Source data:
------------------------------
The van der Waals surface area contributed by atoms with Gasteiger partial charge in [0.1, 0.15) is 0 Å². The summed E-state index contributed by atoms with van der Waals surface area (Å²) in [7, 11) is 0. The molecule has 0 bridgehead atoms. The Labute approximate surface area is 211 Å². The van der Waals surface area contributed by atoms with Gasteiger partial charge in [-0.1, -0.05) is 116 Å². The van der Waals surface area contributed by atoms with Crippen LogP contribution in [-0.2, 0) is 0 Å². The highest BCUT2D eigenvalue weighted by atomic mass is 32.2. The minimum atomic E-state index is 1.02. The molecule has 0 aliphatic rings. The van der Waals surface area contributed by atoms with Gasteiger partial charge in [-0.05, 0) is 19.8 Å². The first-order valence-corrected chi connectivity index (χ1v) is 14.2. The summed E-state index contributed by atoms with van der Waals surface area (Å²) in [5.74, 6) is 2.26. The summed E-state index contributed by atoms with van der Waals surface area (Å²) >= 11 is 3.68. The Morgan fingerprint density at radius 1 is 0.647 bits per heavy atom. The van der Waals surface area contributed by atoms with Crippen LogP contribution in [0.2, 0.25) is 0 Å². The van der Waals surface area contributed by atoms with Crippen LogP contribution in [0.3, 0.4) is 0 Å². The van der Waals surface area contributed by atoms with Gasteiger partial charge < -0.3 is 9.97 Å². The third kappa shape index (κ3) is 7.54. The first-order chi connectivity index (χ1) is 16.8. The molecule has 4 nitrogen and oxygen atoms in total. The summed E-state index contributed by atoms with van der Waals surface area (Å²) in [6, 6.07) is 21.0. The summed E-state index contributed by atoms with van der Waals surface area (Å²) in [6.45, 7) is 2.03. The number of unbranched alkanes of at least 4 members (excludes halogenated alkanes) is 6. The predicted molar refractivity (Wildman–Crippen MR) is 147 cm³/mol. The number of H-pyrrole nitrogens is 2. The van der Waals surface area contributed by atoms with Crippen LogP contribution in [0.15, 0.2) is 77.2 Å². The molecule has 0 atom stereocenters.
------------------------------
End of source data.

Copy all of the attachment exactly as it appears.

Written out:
The van der Waals surface area contributed by atoms with Gasteiger partial charge in [0.1, 0.15) is 0 Å². The summed E-state index contributed by atoms with van der Waals surface area (Å²) in [7, 11) is 0. The molecule has 0 bridgehead atoms. The Labute approximate surface area is 211 Å². The van der Waals surface area contributed by atoms with Gasteiger partial charge in [-0.1, -0.05) is 116 Å². The van der Waals surface area contributed by atoms with Crippen LogP contribution in [-0.2, 0) is 0 Å². The highest BCUT2D eigenvalue weighted by atomic mass is 32.2. The minimum atomic E-state index is 1.02. The molecule has 0 aliphatic rings. The van der Waals surface area contributed by atoms with Gasteiger partial charge in [-0.05, 0) is 19.8 Å². The first-order valence-corrected chi connectivity index (χ1v) is 14.2. The summed E-state index contributed by atoms with van der Waals surface area (Å²) in [5.74, 6) is 2.26. The summed E-state index contributed by atoms with van der Waals surface area (Å²) >= 11 is 3.68. The Morgan fingerprint density at radius 1 is 0.647 bits per heavy atom. The van der Waals surface area contributed by atoms with Crippen LogP contribution in [0.2, 0.25) is 0 Å². The van der Waals surface area contributed by atoms with Crippen LogP contribution in [0.3, 0.4) is 0 Å². The van der Waals surface area contributed by atoms with Gasteiger partial charge < -0.3 is 9.97 Å². The third kappa shape index (κ3) is 7.54. The first-order chi connectivity index (χ1) is 16.8. The molecule has 4 nitrogen and oxygen atoms in total. The summed E-state index contributed by atoms with van der Waals surface area (Å²) in [6, 6.07) is 21.0. The summed E-state index contributed by atoms with van der Waals surface area (Å²) in [6.45, 7) is 2.03. The number of unbranched alkanes of at least 4 members (excludes halogenated alkanes) is 6. The predicted molar refractivity (Wildman–Crippen MR) is 147 cm³/mol. The number of H-pyrrole nitrogens is 2. The van der Waals surface area contributed by atoms with Crippen LogP contribution in [0.15, 0.2) is 77.2 Å². The molecule has 0 atom stereocenters.